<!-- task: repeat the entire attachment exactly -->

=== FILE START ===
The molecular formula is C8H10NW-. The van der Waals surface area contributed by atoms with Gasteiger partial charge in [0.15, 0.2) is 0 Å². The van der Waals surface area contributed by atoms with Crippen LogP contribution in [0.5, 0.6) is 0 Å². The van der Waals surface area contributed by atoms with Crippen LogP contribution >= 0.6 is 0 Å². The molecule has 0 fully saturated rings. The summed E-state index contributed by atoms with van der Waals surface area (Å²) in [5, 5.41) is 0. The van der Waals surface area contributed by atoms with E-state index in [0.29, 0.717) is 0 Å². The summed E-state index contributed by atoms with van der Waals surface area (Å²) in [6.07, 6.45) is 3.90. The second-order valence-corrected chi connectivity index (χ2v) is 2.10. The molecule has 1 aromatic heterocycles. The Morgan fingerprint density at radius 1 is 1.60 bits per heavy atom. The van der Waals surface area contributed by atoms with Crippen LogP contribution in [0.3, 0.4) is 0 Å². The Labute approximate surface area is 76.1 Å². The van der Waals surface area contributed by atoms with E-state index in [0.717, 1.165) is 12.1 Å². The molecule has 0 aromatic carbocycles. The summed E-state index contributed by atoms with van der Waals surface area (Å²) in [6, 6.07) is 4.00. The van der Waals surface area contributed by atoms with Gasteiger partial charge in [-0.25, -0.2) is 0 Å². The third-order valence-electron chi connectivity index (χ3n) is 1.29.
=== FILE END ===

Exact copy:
The molecular formula is C8H10NW-. The van der Waals surface area contributed by atoms with Gasteiger partial charge in [0.15, 0.2) is 0 Å². The van der Waals surface area contributed by atoms with Crippen LogP contribution in [0.5, 0.6) is 0 Å². The van der Waals surface area contributed by atoms with Crippen LogP contribution >= 0.6 is 0 Å². The molecule has 0 fully saturated rings. The summed E-state index contributed by atoms with van der Waals surface area (Å²) in [5, 5.41) is 0. The van der Waals surface area contributed by atoms with E-state index in [0.29, 0.717) is 0 Å². The summed E-state index contributed by atoms with van der Waals surface area (Å²) in [6.07, 6.45) is 3.90. The second-order valence-corrected chi connectivity index (χ2v) is 2.10. The molecule has 1 aromatic heterocycles. The Morgan fingerprint density at radius 1 is 1.60 bits per heavy atom. The van der Waals surface area contributed by atoms with Crippen LogP contribution in [0.3, 0.4) is 0 Å². The Labute approximate surface area is 76.1 Å². The van der Waals surface area contributed by atoms with E-state index in [0.717, 1.165) is 12.1 Å². The molecule has 0 aromatic carbocycles. The summed E-state index contributed by atoms with van der Waals surface area (Å²) in [6, 6.07) is 4.00. The van der Waals surface area contributed by atoms with Gasteiger partial charge in [-0.25, -0.2) is 0 Å². The third-order valence-electron chi connectivity index (χ3n) is 1.29.